I followed Bob around, thinking, they do all this for flowers. Airplanes fly in from Bogota and trucks drive from Miami and acres of greenhouses get built and billions of dollars change hands. All that for the alstroemerias you pick up at the grocery store as an afterthought. All that for the delphiniums you send to the hospital to cheer up your sister. All that for the violets on a grave, the carnation in your buttonhole.
There's an inherent contradiction in offering flowers up for sale, something I couldn't quite put my finger on, and I hoped that getting close to the action would help explain it. Finally, I realized what it was: Flowers are like nothing else that we buy. They don't play by the same rules. For one thing, they are basically free. You can pick a flower by the side of the road. You can grow one in your garden for next to nothing. A flower is as perishable as a piece of fruit, but less practical—you can't eat it, after all. Put a rose in a vase and it'll be dead within a week. That's all you get for your money. In spite of this, the cut flower market is a forty-billion dollar business worldwide. Breeders pour big money into building a better flower: one that lasts longer in the vase, one that doesn't drop petals or shed pollen, one that meets the peculiar demands of autumn brides or supermarket shoppers.
The floral trade—the business end of our relationship with cut flowers—has ancient origins. Consider this letter:
Roses are not yet in full bloom here—in fact they are scarce—and from all the nurseries and all the garland-weavers we could just barely get together the thousand that we sent you...even with picking the ones that ought not to have been picked till tomorrow. We had all the narcissi you wanted, so instead of the two thousand you asked for we sent four thousand.
This ordinary bit of business correspondence could have been written last week, but in fact it was scribbled on papyrus in Roman Egypt and dates to shortly before the birth of Christ. Imagine: flowers were already grown in fields, ordered in bulk, and shipped by the thousands in hopes that they would arrive in time for a party or a holiday. The most modern rose grower can sympathize with the problem of having to pick roses before they are quite ready. This anonymous, ancient tradesman probably worried, just as rose growers do today, that blossoms picked at this stage would never open in the vase and would leave his customers unsatisfied.
The Romans developed a sophisticated flower trade, complete with all the taxation, accounting, and logistical issues that accompany any commercial enterprise. They knew how to force flowers to bloom early by pumping steam or hot water past them. They attempted greenhouses with thin walls of mica and used wheeled carts to move plants in and out of the sun. And as soon as these artificial means of cultivating flowers developed, along came their critics, who saw the floral trade as a bit unnatural, given the way it used technology to stay out of step with the seasons. It makes me uncomfortable to see sunflowers for sale at Christmas, so far from their summer season, and I am not alone. The Roman playwright and philosopher Lucius Annaeus Seneca wrote this in the first century AD: "Do not men live contrary to Nature who crave roses in winter or seek to raise a spring flower like a lily by means of hot-water heaters and artificial changes of temperature?"
The cut flower trade is all about this struggle between what is natural and unspoiled and what is mass produced and commercial. We like being able to buy a summer flower in February—in fact, we've built a holiday around it—but we also distrust fakery. The Victorian writer Charles Manby Smith voiced a complaint in 1853 that florists still hear today. The flowers he bought from a traveling florist in London drooped within a day or two of purchase, owing perhaps to "an overdose of stimulating fluid." That's the trouble with this business: the product is unpredictable, and the customers are fickle. Although the demand for flowers in London was on the increase, Smith warned that "the commerce in blossoming flowers is one of the most uncertain and dangerous speculations in which the small street-traders of London can engage."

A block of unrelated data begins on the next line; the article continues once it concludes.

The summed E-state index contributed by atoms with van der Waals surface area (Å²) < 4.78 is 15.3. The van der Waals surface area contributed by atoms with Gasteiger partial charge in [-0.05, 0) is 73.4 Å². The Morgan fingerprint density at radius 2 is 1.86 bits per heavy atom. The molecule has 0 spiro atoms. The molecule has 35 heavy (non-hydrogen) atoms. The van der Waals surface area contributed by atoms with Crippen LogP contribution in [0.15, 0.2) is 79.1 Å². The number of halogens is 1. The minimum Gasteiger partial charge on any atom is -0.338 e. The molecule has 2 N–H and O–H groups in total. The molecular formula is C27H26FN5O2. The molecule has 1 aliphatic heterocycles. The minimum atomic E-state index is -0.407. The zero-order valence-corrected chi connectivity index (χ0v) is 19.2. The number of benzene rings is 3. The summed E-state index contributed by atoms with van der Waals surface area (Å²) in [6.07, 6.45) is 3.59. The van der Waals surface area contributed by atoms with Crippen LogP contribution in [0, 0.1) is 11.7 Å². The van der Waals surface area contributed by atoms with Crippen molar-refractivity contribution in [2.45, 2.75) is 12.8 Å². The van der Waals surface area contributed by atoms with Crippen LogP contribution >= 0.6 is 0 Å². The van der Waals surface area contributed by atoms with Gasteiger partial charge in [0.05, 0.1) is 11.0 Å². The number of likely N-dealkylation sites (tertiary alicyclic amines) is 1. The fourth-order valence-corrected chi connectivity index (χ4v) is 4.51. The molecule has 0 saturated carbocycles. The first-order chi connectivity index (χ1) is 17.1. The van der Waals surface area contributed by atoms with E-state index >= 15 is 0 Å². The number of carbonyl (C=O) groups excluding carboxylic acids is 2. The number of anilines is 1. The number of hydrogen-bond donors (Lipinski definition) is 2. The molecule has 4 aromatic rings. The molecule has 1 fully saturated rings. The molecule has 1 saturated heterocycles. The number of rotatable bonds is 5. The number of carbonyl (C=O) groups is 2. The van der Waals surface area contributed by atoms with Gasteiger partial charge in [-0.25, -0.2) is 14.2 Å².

So are we being tricked when a scientist engineers a lily that doesn't shed pollen or when a grower forces tulips to bloom in December? Does it matter that a dewy-fresh bouquet of roses traveled halfway around the world and lived without water for several days before it arrived at the supermarket? If the mixed bouquet of red roses and pink chrysanthemums designed by a national wire service at Valentine's Day is indistinguishable from thousands of others delivered that same day all across the country, does that make the message it carries any less significant?
Yes and no. There's no doubt that flowers underwent a complete makeover in the twentieth century. New breeding techniques, advanced greenhouse technology, and global transportation systems saw to that. Thanks to those advances, there are some fantastic flowers on the market, all year long, for a remarkably cheap price. But modern flowers have lost something, too. They're tamer, better behaved, less fickle, and less seasonal. Many have lost their scent, and I wondered if they were also losing their identity, their power, or their passion. We want a flower to be perfect, but we also want it to be unique, extraordinary. We want it to be a revelation, a one-of-a-kind experience. Such a thing gets harder to find every year.
Meet the Author
Amy Stewart is the award-winning author of six books on the perils and pleasures of the natural world. She is the cofounder of the popular blog Garden Rant and is a contributing editor at Fine Gardening magazine. She and her husband live in Eureka, California, where they own an antiquarian bookstore called Eureka Books.